What are the odds of receiving a 101 Patentable Subject Matter rejections?



101 Patentable Subject Matter data disclose the number of applications that received a 101 rejection as well as the current status of those applications.  The doughnut chart indicates about a 50/50 chance of receiving an allowance after a 101 which is better than Mr. Hurst’s overall allowance rate.


How can I develop a successful strategy fo responding to 101 Patentable Subject Matter Rejections?


Applicants can use charts and filters to identify the most relevant examples, then drill into the File Wrapper to research specific successful and unsuccessful examples in depth. Some analytics platforms support drilling through directly to application details including the File Wrapper.


Is filing an RCE likely to be a successful strategy?  Charting RCEs to Disposition



RCEs to Disposition charts display the number of Requests for Continued Examinations done prior to the applications being disposed (either abandoned or granted).  Some applicants can drill into any of these numbers to view which were ultimately successful and which were not.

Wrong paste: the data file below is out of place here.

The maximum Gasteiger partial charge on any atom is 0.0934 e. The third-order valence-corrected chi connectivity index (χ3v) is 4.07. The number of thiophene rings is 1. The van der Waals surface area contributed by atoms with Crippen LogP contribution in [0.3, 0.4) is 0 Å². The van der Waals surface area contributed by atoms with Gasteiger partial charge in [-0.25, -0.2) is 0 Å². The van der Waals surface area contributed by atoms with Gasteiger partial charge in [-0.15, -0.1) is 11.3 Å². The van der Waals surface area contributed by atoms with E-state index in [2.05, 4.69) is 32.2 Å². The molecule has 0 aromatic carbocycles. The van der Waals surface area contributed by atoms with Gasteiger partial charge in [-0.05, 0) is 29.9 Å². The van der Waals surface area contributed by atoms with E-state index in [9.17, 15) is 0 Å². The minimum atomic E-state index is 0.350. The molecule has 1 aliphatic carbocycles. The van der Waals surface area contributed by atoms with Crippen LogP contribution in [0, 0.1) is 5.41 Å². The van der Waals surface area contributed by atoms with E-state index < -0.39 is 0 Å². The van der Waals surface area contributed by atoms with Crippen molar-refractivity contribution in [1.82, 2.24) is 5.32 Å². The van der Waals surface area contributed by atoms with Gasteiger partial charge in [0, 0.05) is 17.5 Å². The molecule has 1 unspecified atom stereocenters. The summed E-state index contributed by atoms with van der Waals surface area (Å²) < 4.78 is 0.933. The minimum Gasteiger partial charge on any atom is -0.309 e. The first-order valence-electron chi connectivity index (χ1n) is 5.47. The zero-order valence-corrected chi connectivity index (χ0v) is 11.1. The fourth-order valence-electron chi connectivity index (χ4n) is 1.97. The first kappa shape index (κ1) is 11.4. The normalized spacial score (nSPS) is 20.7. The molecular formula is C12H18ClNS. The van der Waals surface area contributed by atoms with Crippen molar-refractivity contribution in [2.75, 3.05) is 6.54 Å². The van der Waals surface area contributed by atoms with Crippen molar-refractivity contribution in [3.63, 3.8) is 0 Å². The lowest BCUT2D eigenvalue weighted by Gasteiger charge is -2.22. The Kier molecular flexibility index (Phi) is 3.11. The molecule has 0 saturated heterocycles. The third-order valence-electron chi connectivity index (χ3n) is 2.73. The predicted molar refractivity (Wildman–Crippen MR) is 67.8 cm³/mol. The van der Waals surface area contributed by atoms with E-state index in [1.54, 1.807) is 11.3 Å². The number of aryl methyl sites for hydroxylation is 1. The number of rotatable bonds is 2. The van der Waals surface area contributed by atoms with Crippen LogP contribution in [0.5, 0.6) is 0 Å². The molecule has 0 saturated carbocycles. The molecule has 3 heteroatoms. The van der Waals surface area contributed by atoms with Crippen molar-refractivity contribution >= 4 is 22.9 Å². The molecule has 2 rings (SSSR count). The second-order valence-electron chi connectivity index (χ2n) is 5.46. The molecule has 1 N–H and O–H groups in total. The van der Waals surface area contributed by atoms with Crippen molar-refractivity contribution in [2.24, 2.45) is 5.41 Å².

Considering filing (another) RCE? Understanding when it is time to cut bait and abandon an ongoing prosecution by understanding Average Number of RCEs per Application



Data regarding Average Number of RCEs per Application provide additional details into potential success when filing RCEs.  As with other charts, Applicants can generally drill in to find examples of successful applications after an RCE is filed.


How can I understand the success over time of assignees, inventors, agents, and even portfolios?

Advanced Patent Prosecution Analytics leverage the ability to chart and filter large sets of patents by prosecution status to characterize the success over time of assignees, inventors, agents, and even portfolios. Essentially, any set of patents and applications can be split into three unique series.


  1. Granted (any filing that was granted no matter the current status of the grant)
  2. Pending (applications that are currently active)
  3. Abandoned (applications that were abandoned prior to grant)


Every matter filed with the USPTO must be in only one of these three states today. It can be important to deduplicate the data set and ensure that each matter filed is represented by only one document that represents the current state of the filing/matter.


Splitting Charts by Prosecution Status of the Patents


The heart of Advanced Prosecution Analytics is the ability to split any set of patents by US Prosecution Status.  Essentially, this divides the set of documents you chart into three different series comprising the following: